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I know the kind of interaction occurring in very common reaction. For example, I know that the interaction:

$e^- + e^+ \longrightarrow \mu^+ + \mu^-$

is driven by the electromagnetic force (there is a $\gamma$ in the Feynman's diagram).

But in general, given only the formula, on which criteria can I relay to find the type of interaction (strong, weak, EM) occurring?

Has it something to do with the characteristics of the mediators? I know that the W,Z bosons have defined electric charge, mass, ..., but I can't understand how this can help me in finding the interaction.

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is driven by the electromagnetic force (there is a γ in the Feynman's diagram).

you are putting the cart in front of the horse. Interactions are defined by their strength. Stronger, i.e. most probable is the strong interaction and the crossections, i.e. probability distributions , are much larger than the electromagnetic interaction, which is larger than the weak interaction first seen in decays. This table of fundamental forces makes this clear, where the exchanged particle is on the rightmost column.

Many Feynman diagrams for the processes exist for your example, since the crossection diagrams are a perturbative expansion, with photon exchanges and Z exchanges, and depending on the energy and the particles involved different diagrams (see page 5) become dominant in the expansion. Photon exchanges are the electromagnetic contribution, Z exchanges are the weak contribution to the crossection.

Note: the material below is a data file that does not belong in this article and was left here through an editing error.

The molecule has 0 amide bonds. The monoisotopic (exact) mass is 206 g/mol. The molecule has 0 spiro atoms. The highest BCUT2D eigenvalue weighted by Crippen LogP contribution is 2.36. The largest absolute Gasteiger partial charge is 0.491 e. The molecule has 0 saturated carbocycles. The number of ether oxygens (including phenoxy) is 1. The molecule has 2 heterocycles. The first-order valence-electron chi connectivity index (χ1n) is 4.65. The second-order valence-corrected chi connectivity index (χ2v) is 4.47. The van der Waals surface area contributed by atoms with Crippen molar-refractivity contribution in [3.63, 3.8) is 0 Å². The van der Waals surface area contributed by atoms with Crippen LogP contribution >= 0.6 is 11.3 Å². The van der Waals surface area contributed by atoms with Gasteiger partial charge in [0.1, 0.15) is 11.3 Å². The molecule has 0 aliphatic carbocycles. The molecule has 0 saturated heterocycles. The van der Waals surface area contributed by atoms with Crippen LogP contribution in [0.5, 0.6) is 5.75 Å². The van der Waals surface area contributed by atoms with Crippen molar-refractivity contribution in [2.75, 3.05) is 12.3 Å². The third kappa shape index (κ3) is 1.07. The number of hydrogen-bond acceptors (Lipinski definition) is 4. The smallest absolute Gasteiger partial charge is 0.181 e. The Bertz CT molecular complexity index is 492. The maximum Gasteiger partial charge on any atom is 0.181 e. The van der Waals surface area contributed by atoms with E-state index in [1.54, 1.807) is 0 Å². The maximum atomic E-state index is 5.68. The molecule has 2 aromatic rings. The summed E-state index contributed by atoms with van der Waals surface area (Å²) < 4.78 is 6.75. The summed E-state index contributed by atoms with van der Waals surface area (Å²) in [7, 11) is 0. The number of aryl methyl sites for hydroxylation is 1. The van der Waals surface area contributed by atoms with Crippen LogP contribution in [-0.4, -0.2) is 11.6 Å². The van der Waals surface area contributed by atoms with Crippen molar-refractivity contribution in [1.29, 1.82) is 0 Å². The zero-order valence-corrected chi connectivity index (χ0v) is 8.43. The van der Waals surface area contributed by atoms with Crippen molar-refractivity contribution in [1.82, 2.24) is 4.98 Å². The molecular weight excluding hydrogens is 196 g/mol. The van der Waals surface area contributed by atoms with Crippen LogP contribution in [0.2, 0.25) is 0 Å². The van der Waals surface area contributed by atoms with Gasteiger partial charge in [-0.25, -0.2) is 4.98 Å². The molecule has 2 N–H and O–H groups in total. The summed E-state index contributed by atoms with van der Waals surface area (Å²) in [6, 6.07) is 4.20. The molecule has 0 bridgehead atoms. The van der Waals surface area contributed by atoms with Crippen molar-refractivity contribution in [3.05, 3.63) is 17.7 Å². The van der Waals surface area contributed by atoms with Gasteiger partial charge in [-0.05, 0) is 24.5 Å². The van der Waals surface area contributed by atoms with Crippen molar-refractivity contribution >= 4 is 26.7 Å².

Thus the only rule of thumb for picking out the dominant diagram, which will characterize the interaction, depends on the energy of the interaction under study. For low energies the exchanged Z is very much off mass shell, in your example, and the weak contribution is depressed. On the Z energy the weak contribution is dominant. One has to calculate the Feynman diagrams and fit the specific data with the theoretical calculation. This is a summary of the way the electroweak interactions have been studied.

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